Phenomenology and the Cognitive Sciences

, Volume 3, Issue 2, pp 125–143

Interactional expertise as a third kind of knowledge

  • Harry Collins

DOI: 10.1023/B:PHEN.0000040824.89221.1a

Cite this article as:
Collins, H. Phenomenology and the Cognitive Sciences (2004) 3: 125. doi:10.1023/B:PHEN.0000040824.89221.1a


Between formal propositional knowledge and embodied skill lies ‘interactional expertise’—the ability to converse expertly about a practical skill or expertise, but without being able to practice it, learned through linguistic socialisation among the practitioners. Interactional expertise is exhibited by sociologists of scientific knowledge, by scientists themselves and by a large range of other actors. Attention is drawn to the distinction between the social and the individual embodiment theses: a language does depend on the form of the bodies of its members but an individual within that community can learn the language without the body. The idea has significance for our understanding of colour-blindness, deafness and other abilities and disabilities.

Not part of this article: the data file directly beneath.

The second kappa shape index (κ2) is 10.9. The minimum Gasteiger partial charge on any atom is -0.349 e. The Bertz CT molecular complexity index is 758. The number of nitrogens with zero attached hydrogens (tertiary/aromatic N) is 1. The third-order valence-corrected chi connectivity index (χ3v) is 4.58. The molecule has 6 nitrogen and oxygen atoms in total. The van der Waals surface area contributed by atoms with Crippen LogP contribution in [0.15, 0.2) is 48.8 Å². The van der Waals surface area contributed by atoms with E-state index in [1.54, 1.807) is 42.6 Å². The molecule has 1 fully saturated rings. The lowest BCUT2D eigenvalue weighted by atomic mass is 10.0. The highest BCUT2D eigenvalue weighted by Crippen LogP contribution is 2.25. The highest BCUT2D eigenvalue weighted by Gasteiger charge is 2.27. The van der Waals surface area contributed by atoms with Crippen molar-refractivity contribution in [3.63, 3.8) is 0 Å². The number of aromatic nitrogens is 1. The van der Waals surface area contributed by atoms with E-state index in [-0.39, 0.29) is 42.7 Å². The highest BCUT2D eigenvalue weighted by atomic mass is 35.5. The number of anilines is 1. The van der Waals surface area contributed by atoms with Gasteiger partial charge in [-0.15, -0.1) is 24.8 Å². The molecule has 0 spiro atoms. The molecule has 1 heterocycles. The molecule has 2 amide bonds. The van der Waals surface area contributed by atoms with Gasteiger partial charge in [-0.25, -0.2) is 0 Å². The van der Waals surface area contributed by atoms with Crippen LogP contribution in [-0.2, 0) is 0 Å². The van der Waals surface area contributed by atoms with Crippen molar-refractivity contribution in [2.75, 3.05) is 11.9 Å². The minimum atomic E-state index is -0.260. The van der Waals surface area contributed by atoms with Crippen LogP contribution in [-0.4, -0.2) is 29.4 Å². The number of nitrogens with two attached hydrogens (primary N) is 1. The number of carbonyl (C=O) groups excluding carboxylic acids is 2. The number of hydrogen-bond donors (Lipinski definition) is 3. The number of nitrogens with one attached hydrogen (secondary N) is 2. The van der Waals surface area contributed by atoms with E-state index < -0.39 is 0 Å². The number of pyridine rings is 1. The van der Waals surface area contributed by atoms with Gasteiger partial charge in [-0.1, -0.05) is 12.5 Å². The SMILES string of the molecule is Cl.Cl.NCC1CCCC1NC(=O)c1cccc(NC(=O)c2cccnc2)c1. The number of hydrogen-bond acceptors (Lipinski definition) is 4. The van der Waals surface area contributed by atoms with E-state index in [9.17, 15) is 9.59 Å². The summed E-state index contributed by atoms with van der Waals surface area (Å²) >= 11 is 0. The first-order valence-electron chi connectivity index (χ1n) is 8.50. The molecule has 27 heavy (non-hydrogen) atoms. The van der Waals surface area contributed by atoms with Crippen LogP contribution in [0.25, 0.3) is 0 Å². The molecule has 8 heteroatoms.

They say that love's a word,

a word we've only heard the meaning of.

Hubert Dreyfusindividual embodimentinteractional expertiseminimal bodyOliver Sacksparticipatory expertisesocial embodiment

Copyright information

© Kluwer Academic Publishers 2004

Authors and Affiliations

  • Harry Collins
    • 1
  1. 1.KES and School of Social SciencesCardiff UniversityCardiffUK